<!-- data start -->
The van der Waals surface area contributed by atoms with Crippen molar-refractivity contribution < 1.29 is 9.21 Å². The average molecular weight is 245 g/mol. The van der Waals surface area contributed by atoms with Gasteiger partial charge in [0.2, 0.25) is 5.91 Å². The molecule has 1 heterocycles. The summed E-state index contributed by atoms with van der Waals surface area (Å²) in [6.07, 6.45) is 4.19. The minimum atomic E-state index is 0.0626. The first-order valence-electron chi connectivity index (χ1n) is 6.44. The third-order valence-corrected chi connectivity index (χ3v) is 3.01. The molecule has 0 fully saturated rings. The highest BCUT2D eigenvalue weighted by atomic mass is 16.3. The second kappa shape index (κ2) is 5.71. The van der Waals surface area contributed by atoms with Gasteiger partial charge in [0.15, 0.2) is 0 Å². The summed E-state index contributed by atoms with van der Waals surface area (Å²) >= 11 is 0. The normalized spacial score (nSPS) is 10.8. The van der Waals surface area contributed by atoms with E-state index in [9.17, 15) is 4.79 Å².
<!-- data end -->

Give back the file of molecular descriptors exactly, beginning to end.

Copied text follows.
The van der Waals surface area contributed by atoms with Crippen molar-refractivity contribution < 1.29 is 9.21 Å². The average molecular weight is 245 g/mol. The van der Waals surface area contributed by atoms with Gasteiger partial charge in [0.2, 0.25) is 5.91 Å². The molecule has 1 heterocycles. The summed E-state index contributed by atoms with van der Waals surface area (Å²) in [6.07, 6.45) is 4.19. The minimum atomic E-state index is 0.0626. The first-order valence-electron chi connectivity index (χ1n) is 6.44. The third-order valence-corrected chi connectivity index (χ3v) is 3.01. The molecule has 0 fully saturated rings. The highest BCUT2D eigenvalue weighted by atomic mass is 16.3. The second kappa shape index (κ2) is 5.71. The van der Waals surface area contributed by atoms with Gasteiger partial charge in [0.15, 0.2) is 0 Å². The summed E-state index contributed by atoms with van der Waals surface area (Å²) >= 11 is 0. The normalized spacial score (nSPS) is 10.8. The van der Waals surface area contributed by atoms with E-state index in [9.17, 15) is 4.79 Å².